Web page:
Expense accounts. Three martini lunches. Company cars. What do these three things have in common? Well, if recent news is any indication, they’re all things of the past. When GE, the blue-blood American industrial firm, announced last month that it was eliminating its company car policy for senior executives, many regarded it as the swan song for one of the corporate world’s longest-standing employee benefits.
But are companies around the world really pulling the plug on their car programs? Maybe not. Mercer’s 2017 Car Benefit Policies Around the World survey, conducted in February and March 2017, shows that over half of companies still offer some sort of vehicle program. That said, it does indicate that corporate car programs are changing, and the programs of today are not nearly as simple as they once were. Here are some of the emerging trends we’re seeing in company car programs around the world:
Green car policies
“Green” car policies are those that aim to limit the environmental impact of a company’s car program, and they can look different in different regions of the world. For instance, companies located in Europe tend to favor limiting vehicle options to those with lower CO2 emissions, while those in the Americas, Middle East, and Africa aim to reduce emissions by simply limiting the number of vehicles in their fleet. Companies may be making the change to take advantage of tax credits, to exercise corporate responsibility, or engender goodwill within their communities.
Alternative transport options
Going hand-in-hand with the green car approach, alternative transport policies are becoming increasingly prevalent. These solutions demonstrate how benefits are evolving from “car” programs to transportation programs, where employees are encouraged and incentivized to opt for bicycles or public transit as their main means of transport. As jobs move closer into metropolitan hubs and millennials become a greater component of the workforce, companies will continue finding new ways of moving their employees in and out of the office.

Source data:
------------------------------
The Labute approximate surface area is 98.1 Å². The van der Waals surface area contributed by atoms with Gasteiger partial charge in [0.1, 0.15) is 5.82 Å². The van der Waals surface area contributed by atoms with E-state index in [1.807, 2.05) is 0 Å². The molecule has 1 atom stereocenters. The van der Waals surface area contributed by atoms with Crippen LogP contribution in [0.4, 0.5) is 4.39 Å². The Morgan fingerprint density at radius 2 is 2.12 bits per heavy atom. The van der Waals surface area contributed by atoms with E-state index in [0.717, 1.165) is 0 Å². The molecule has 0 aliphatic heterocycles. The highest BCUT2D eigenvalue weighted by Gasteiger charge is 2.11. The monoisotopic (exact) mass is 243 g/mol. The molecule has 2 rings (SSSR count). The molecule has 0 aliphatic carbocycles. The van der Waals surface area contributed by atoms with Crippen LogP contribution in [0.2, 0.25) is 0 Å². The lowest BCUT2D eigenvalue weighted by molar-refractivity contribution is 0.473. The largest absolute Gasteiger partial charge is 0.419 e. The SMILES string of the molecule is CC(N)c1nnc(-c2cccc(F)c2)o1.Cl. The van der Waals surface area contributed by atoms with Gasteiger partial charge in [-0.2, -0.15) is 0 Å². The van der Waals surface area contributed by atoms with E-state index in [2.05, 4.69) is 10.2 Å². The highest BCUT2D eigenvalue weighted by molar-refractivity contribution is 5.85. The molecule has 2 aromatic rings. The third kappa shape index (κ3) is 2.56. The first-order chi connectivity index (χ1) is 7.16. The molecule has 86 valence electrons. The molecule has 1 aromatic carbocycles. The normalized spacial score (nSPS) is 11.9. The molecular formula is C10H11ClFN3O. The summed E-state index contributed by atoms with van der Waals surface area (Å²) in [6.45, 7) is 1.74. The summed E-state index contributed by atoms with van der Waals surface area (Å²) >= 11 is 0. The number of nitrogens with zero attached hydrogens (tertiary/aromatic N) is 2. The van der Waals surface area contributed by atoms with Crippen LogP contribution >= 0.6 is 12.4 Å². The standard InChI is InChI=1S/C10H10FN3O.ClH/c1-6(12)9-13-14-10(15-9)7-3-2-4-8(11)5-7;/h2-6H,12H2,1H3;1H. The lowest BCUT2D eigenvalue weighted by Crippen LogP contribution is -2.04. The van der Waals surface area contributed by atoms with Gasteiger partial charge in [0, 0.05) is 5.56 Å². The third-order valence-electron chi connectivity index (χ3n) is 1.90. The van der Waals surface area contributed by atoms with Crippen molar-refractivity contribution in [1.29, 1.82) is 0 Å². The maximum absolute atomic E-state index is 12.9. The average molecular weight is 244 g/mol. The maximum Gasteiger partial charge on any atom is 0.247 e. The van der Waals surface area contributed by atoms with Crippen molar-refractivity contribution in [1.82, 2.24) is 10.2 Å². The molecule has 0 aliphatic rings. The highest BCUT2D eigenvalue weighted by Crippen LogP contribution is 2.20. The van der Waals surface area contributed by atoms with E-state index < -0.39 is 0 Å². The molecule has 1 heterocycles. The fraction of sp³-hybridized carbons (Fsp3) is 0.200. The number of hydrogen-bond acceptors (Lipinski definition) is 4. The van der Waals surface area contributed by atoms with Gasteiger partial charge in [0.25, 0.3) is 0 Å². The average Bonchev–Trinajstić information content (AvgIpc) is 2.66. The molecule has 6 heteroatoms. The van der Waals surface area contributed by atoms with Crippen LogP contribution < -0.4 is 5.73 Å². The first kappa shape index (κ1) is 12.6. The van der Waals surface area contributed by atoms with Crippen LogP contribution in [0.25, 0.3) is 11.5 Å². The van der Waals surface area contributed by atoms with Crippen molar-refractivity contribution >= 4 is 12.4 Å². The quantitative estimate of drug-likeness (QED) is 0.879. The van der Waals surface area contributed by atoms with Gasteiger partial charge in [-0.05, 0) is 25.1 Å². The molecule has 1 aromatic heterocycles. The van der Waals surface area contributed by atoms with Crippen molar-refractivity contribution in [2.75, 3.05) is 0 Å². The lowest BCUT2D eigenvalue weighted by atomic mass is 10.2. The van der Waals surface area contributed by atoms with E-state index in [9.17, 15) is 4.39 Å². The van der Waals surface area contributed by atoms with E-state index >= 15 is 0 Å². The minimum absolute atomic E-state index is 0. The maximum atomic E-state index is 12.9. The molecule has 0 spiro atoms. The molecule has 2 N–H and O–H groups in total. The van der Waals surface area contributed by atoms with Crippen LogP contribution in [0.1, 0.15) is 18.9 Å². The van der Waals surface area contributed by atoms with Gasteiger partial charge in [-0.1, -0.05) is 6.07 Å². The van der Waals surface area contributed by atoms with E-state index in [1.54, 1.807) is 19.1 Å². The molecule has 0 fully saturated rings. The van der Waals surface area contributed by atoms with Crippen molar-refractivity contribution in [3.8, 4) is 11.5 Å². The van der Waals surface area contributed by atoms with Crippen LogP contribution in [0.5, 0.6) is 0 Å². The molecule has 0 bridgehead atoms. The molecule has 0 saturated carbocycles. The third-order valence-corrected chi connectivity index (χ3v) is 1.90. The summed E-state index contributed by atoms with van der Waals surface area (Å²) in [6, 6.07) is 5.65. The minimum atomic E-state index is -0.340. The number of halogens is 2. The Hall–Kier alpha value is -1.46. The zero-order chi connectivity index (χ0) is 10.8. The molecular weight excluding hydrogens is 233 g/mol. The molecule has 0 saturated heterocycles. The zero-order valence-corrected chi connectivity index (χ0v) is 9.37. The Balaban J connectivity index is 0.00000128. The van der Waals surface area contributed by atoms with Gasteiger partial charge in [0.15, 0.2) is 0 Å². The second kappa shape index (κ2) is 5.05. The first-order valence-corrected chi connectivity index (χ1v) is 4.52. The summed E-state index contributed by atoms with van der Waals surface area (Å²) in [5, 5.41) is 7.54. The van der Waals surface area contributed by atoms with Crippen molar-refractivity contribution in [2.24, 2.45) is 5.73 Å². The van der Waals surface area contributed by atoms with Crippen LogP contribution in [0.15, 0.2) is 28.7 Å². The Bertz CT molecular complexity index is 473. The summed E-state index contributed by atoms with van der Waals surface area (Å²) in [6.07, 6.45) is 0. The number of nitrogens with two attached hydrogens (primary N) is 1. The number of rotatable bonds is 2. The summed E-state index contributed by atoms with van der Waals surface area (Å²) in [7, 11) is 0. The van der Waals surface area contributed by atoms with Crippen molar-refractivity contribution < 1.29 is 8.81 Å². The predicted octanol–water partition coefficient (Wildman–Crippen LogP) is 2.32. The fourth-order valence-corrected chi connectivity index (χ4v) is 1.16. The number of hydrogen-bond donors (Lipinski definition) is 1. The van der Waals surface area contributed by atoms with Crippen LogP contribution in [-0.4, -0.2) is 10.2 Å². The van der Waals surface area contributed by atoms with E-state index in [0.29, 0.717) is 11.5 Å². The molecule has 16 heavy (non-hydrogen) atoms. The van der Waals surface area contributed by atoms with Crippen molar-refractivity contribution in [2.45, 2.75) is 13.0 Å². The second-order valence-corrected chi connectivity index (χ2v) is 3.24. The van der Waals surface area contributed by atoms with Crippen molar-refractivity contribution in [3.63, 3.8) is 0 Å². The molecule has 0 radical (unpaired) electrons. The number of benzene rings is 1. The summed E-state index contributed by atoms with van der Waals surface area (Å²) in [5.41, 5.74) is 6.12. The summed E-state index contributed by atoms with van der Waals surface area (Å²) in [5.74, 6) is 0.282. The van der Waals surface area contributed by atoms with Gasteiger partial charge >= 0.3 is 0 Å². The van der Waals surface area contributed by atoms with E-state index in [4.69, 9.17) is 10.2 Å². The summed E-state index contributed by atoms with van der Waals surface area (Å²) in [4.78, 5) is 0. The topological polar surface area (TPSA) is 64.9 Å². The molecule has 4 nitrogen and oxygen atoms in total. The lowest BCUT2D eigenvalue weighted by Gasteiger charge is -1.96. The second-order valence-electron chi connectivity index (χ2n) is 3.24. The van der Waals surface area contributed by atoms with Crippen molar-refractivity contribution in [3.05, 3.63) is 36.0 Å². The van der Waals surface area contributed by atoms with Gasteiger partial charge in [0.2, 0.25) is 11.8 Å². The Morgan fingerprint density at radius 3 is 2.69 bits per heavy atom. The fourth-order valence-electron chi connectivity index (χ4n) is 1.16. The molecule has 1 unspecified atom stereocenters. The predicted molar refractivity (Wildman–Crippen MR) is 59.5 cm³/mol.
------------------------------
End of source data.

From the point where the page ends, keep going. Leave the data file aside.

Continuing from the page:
Company car programs can be exceedingly expensive, and it’s more than just the cost of the vehicles; companies have to worry about all the administrative and staffing costs of actually implementing a car policy. More and more companies around the world are recognizing these expenses as unnecessary, and many have moved to a simple car allowance policy. Under this type of program, employees simply get a monthly or annual stipend for their transportation costs, and the company gets to sit back and focus on other issues.
Though it may seem like car benefits are beginning to disappear, they’re really undergoing an evolution. This transition from a blanket policy for all employees above a certain career level to a customized solution for each market and job role is progressing at different rates in different regions of the world, but one thing is clear: car policies will last as long as employers need to move their employees from point a to point b.
Interested in learning more about car benefit programs? Don’t miss Mercer’s Car Benefit Programs Around the World, a global report that covers the prevalence, types, and trends in corporate vehicle programs in 48 markets.